Your baby is not born with well-developed and strong muscles. His/her motor skills and neck muscles are weak and it takes about a month’s time for the baby to be able to lift the head on his/her own and turn it sideways.
Around the second month, your baby would be able to lift head at a 45 degree angle. S/he would normally tend to do so while lying on his/her tummy, or what is commonly called tummy-time. With time (around the third month), your baby will be able to raise his/her head between 45 and 90 degrees during tummy-time.
The act of raising the head by your baby has a positive correlation with tummy-time activity. Tummy-time activity would simply refer to the time spent by your baby lying on his/her stomach trying to push up head and arms, as opposed to him/her lying on the back like s/he does on most occasions.
It is hence crucial to let your new-born spend time lying on their tummy. S/he may be fussy or shriek when put in that position, but this is vital for the baby’s development.
This would be your baby’s first workout regime of sorts.
Start by laying your new-born on his/her tummy on the floor. If your baby cannot hold his/her head up for a long period of time place a pillow under his/her chest to help him/her get a better view. This can be done for around twenty minutes, twice or thrice in a day. It would be important to keep offering tummy-time until your baby learns to walk because his/her neck, tummy, and back muscles are all still developing.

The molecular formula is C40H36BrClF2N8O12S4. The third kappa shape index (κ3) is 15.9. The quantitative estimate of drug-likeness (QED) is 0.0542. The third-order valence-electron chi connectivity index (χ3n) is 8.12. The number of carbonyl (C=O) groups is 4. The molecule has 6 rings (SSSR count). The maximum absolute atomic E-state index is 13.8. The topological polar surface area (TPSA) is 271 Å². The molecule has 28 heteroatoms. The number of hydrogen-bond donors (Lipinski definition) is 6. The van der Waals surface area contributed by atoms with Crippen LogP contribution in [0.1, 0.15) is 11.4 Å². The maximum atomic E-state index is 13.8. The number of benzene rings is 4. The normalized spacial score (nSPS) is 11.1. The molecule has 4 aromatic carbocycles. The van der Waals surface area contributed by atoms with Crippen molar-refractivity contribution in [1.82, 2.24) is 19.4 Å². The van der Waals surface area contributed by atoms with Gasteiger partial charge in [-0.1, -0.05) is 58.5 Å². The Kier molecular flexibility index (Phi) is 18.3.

Since your baby would spend most of the time on his/her back, tummy-time helps strengthen neck muscles. Whether s/he likes it or not, your baby needs this time to practice lifting the head, then pushing up from the ground. This would also help the baby reach other physical milestones such as rolling over, crawling, and eventually walking.
Babies who spend time on their tummy tend to develop muscles in their arms, shoulders, upper back, and neck. A baby who spends too much time on his/her back against a hard supporting surface won’t show the same improvement, and may even miss certain developmental milestones and develop a flat spot on the back of his head.